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Great tips for inserting a female catheter
Don't put your tourniquet on too tight. I've heard quite often from nurses that you want to have the tourniquet on very tight. You want it snug enough to occlude venous return, but you don't want to occlude arterial blood flow. If you occlude arterial flow, your veins won't puff up, because there will be nothing pushing blood into them!
Always assume that your vein will roll. A tip from one of the sites below is to pull the skin below (or above, if you're brave) the vein very tight. Tighter than you think you need. This will hold the vein in place, as well as help straighten it out.
The "official" MPC states that you want to insert the IV catheter needle at a 15-30 degree angle. This is not true for surface veins or people with small veins. It's insanely easy to transverse the entire vein with the needle, puncture the deep side of the vein, and cause the vein to blow, especially if you have your tourniquet on too tight! The pressure is just too much. I had instant success today with inserting at almost no angle at all. The thumb of the hand holding the catheter was touching the patient's arm before insertion. I could not get a smaller angle.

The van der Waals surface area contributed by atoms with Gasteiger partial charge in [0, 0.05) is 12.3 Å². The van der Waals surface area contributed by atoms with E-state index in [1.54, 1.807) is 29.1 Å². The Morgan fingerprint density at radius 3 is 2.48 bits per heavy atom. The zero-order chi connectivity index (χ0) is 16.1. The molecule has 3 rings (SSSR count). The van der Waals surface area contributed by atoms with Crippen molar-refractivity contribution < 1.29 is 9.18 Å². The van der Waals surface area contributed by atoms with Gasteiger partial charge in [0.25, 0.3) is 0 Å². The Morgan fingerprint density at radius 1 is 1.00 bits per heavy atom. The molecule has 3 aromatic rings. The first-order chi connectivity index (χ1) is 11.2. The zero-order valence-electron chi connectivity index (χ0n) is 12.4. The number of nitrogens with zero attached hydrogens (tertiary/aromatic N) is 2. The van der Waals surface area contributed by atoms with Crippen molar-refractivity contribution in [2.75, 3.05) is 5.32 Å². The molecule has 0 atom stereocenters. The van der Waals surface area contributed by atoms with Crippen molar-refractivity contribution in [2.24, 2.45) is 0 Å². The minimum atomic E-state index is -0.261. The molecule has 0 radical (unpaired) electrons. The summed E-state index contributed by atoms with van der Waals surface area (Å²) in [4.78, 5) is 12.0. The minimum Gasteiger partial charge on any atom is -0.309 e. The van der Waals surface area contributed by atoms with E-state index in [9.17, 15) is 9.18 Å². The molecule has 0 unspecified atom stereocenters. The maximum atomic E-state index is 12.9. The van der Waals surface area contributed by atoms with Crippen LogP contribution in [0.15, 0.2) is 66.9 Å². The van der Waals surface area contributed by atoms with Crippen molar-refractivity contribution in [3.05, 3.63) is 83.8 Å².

Remember that even the best nurses in the world fail sometimes. Don't get discouraged if you miss one, or two, or three! your first few times. Like everything else, it isn't as easy as it looks, and every patient has different anatomy. Read the tips below, and go into your next opportunity to start an IV with the confidence of someone who has successfully started a million IVs! Remember too that it is easy to fake confidence with a patient. They don't know your skill level. You need to fully believe internally that you can do it as well, because you can!
Article on "Improving your odds". Great tips!
Six Techniques to Nail the IV Every Time